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"Marked by Genetics And Exile":
Narrativizing Transcultural Sexualities in Memory Mambo
How and to what extent have discursive legacies of colonialism shaped sexuality --not simply object choices and gender identifications but the very formulation of the terms in which we might desire or imagine ourselves as desiring subjects? How, that is, has narrative worked to produce not only (trans)national subjects but the very particulars of their desires? One might read Achy Obejas's 1996 novel Memory Mambo as a prolonged meditation on these questions, as it tracks its heroine--Cuban American lesbian Juani Casas--in her attempt to understand both her recent breakup with her lover, Gina, and her family's past. 1 Juani obsessively turns to narration to produce and explain both identities and desires, trying through this discursive maneuver to depoliticize love, desire, and sexuality and casting them as separate from, as an escape from, and even, at points, as an antidote to political conflicts. Memory Mambo, however, undercuts the narrator's attempts at erasure and disavowal, revealing instead how Juani's narrative has been structured by a deeply political sense of exile and its attendant emphasis on memory, loss, and violence. And just as on the formal level the novel hangs on a political frame, on the plot level Obejas insistently represents individual erotic subjectivity as emerging from political categories such as ethnicity, nationality, and race. The novel thus forces the reader--if not Juani--to see both subjects and desire, concepts so often fondly held as the most private and autonomous of forces, as publicly and politically determined at every stage, determined in this case by an exilic structure of loss and violence.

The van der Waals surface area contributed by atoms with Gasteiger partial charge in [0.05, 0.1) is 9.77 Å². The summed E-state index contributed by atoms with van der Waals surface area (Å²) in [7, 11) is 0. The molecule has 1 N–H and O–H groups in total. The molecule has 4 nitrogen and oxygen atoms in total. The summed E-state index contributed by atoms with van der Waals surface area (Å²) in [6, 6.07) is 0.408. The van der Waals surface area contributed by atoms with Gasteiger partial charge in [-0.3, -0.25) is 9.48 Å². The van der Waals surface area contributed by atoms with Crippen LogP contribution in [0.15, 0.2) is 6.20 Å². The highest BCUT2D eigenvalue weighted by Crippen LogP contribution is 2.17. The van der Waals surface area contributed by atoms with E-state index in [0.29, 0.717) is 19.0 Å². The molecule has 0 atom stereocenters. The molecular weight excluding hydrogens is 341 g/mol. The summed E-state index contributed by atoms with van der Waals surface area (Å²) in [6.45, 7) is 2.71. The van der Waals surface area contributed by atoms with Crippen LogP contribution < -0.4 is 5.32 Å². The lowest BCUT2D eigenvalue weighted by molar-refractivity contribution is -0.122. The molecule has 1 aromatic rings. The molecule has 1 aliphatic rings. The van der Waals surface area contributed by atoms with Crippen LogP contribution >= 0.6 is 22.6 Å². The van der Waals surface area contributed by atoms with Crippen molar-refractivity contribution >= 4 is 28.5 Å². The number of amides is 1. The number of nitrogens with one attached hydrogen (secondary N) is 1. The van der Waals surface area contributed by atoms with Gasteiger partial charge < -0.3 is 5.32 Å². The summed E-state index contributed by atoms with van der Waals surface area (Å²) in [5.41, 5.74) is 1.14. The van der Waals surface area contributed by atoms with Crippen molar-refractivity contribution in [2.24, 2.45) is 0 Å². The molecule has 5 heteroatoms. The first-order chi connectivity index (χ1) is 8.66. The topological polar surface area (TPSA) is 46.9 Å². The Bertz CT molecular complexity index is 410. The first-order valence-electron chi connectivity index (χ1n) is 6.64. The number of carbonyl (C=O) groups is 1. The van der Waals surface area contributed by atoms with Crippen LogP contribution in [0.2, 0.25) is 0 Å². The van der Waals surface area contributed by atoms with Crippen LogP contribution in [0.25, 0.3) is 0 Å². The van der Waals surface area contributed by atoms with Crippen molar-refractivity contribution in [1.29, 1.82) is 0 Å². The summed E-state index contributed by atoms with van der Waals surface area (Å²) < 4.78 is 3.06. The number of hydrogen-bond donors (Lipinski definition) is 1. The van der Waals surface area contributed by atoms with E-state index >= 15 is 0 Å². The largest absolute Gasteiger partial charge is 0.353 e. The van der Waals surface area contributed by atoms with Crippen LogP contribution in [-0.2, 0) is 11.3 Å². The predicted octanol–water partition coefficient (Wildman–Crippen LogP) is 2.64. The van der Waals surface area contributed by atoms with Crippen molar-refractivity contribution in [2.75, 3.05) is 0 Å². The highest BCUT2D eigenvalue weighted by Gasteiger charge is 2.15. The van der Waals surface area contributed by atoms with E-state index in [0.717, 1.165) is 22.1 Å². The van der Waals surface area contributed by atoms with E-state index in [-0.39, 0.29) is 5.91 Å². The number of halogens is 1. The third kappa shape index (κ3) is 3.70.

The novel's narrative strategy must be read against the backdrop of an ongoing relationship between narrative and colonial conquest in the Americas. As other critics have demonstrated, the project of empire building (or, in its more recent U.S. form, the project of manifest destiny, imperialism, and capitalist [End Page 577] expansion) has from its inception entailed the narrative production of both the Americas as object and the Euro-American as conquering subject. One important tool of this narrative production has been the rhetoric of sentiment or romance. Doris Sommer has shown, for instance, how Latin American "foundational fictions sought to overcome political and historical fragmentation through love." Political conflict, in these texts, is frequently allegorized as romantic conflict. In this way, "national ideals are all ostensibly grounded in 'natural' heterosexual love and in the marriages that provided a figure for apparently nonviolent consolidation during internecine conflicts." 2 Similarly, Mary Louise Pratt demonstrates the extent to which European travel writers discussing the Americas adopted sentimental discourse to "cast the political as erotic and to seek to resolve political uncertainties in the sphere of family and reproduction." 3 Significantly, Pratt's work at least implicitly marks this narrativizing project as heterosexual, a marking echoed in Sommer's more explicit description of how "national projects (were) coupled with productive heterosexual desire." 4
At the same time, of course, these coercive narratives never function simply unilaterally to impose a colonial narrative on a hapless "native" victim. Pratt, for instance, demonstrates that variously positioned subjects deploy sentimental discourse in differing ways. Her discussion of transculturation, the process by which "subordinated or marginal groups select and invent from materials transmitted to them by a dominant or metropolitan culture," is especially useful as a historicizing context for the narrative process under way in Obejas's Cuban American novel. 5 Pratt takes her concept of transculturation from Fernando Ortiz, who produces it, Silvia Spitta points out, as "a specifically Cuban response to North American theories of the melting pot." 6 Ortiz defines transculturation as a multistepped process that entails "acquiring another culture . . . the loss or uprooting of a previous culture . . . [and] the consequent creation of new cultural phenomena." This multifaceted, multidirectional process is central to Cuba: "The real history of Cuba is the history of its...